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The Turnaround Plan

At the start of the 2015 football season, Matt Campbell was turning a lot of heads. In his fourth year as Head Coach at the University of Toledo, he orchestrated victories over two Power Five conference opponents—the University of Arkansas and Iowa State University—in early September en route to a 9-2 regular season record. By the end of November, one of the teams he had toppled hired him as its new head coach.

Three years later, Campbell continues to impress as Head Coach at Iowa State University. After an inaugural 3-9 campaign, the Cyclones went 8-5 last year and Campbell was named Big 12 Coach of the Year. They have been ranked in the top 25 this year throughout November.

For ISU administrators, the seeds for Campbell’s hiring might have been that 2015 game, when Toledo beat the Cyclones 30-23 in double overtime. But for Campbell, they were planted the year prior, when the two squads met at Jack Trice Stadium in Ames, Iowa.

“The energy, the crowd, and the people that day left a humongous impression on me,” Campbell says. “Iowa State was not having a great season, but that game was sold out, and the atmosphere outside the stadium was phenomenal. I said, ‘Man, there’s something really unique and special about this fan base.’ Certainly now, two years into it, we’ve been able to make some great strides because that very fan base has been loyal to us. It’s really impressive.”

The best stories in sports are when a team makes a big turnaround. Perennial winning programs are ho-hum compared to the excitement of a team that relishes the thrill of victory as a new experience. By unifying everyone involved in the ISU program, Campbell has done just that.

What does it take to move from the losing to winning category? And how do coaches decide that taking over a downtrodden program is the right move?

Campbell began his position at Iowa State by interviewing everyone associated with the program. Those one-on-one conversations included all current players. The mission, he says, was to identify problems and then “diligently attack them.”

“I think the biggest thing is finding out what the challenges are, not letting those challenges become excuses, and then finding ways to strengthen some of the weaknesses that surround the program,” says Campbell. “We’ve been able to do that here, when a lot of people said it couldn’t be done. Obviously, there’s still work to be done, but that was the starting point.

“As coaches, we think we have all the answers, and we don’t want to listen to what the problems are,” he continues. “The reality is you have to be a great listener.”

The Cyclones went 3-9 in Campbell’s first season. Picked to finish ninth in the Big 12 Conference in 2017, Iowa State instead tied for fourth and entered the AP Top-25 poll for the first time since 2005. From the start, he convinced people to “trust the process.”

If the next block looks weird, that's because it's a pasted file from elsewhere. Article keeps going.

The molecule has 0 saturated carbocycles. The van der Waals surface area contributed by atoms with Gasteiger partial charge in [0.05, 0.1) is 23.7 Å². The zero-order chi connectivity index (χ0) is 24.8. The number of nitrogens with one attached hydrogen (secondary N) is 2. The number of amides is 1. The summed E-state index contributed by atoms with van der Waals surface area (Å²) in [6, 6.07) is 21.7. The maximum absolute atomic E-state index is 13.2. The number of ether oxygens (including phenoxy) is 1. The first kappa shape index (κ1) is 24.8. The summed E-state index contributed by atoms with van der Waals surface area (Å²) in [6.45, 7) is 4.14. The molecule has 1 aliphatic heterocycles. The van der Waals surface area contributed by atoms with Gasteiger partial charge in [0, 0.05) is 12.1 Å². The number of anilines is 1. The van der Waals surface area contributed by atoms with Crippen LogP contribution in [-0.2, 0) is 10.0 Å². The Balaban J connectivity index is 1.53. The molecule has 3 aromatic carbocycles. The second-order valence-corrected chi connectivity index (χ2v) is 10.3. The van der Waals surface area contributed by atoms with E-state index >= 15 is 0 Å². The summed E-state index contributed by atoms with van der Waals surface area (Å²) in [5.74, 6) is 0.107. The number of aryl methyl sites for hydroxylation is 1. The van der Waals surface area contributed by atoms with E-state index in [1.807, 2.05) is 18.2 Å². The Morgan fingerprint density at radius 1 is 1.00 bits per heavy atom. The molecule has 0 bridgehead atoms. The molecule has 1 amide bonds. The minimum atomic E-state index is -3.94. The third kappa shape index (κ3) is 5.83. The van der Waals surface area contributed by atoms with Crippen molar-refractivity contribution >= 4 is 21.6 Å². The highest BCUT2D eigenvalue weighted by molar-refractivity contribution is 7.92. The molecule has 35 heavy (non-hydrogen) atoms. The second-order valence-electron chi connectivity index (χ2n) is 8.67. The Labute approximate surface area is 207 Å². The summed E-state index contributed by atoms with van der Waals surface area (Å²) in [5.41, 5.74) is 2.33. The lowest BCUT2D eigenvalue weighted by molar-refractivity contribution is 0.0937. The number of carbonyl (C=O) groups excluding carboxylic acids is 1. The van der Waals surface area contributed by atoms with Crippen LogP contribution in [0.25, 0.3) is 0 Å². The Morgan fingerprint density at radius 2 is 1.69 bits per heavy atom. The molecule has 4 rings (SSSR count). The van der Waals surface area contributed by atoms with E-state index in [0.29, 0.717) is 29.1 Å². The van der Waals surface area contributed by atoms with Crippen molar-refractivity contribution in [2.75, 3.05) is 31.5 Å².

“I aligned the program to one vision and goal, and included everyone from weightroom staff, to academic staff and tutors, to athletic trainers, to equipment room personnel. We literally unified everybody that touches this program,” says Campbell. “For me, it’s always been about people. I learned at a young age in this profession that you need to align yourself with, or at least put yourself around, good people.”

To that end, Campbell brought about 90 percent of Toledo’s coaches with him to Ames. As a result, much of his staff has almost a dozen years of history working together, and those relationships have helped with everything from recruiting players to building trust. The coaches feed off each other, and players and recruits recognize that.

“I don’t say ‘buy-in’ to our players, I say ‘trust in,’ because the word ‘trust’ is the essence of success of any football program,” Campbell says. “There wasn’t a magic moment when that trust was established. Really, it’s been a lot of little moments that have allowed us to set a new standard in every phase of our program. It’s been a consistent message across the board that we’ve been able to rally around, and it’s been a fascinating experience.”

Those little moments include players removing their caps in buildings, sitting in the first two rows of their classes, and keeping their lockers to team standards. And as a result of off-the-field adjustments, the Ames community has rallied around Campbell and his team.

“One of the neat things about Iowa State is that the fan base does not have any pro teams to root for, so the way our kids act and treat their professors and fans is really important,” he says. “You can give lip service and tell everybody what they want to hear, but it really comes down to how the young people in your program reflect what your program is all about—how they carry themselves off the field, as well as how they play on the field.”

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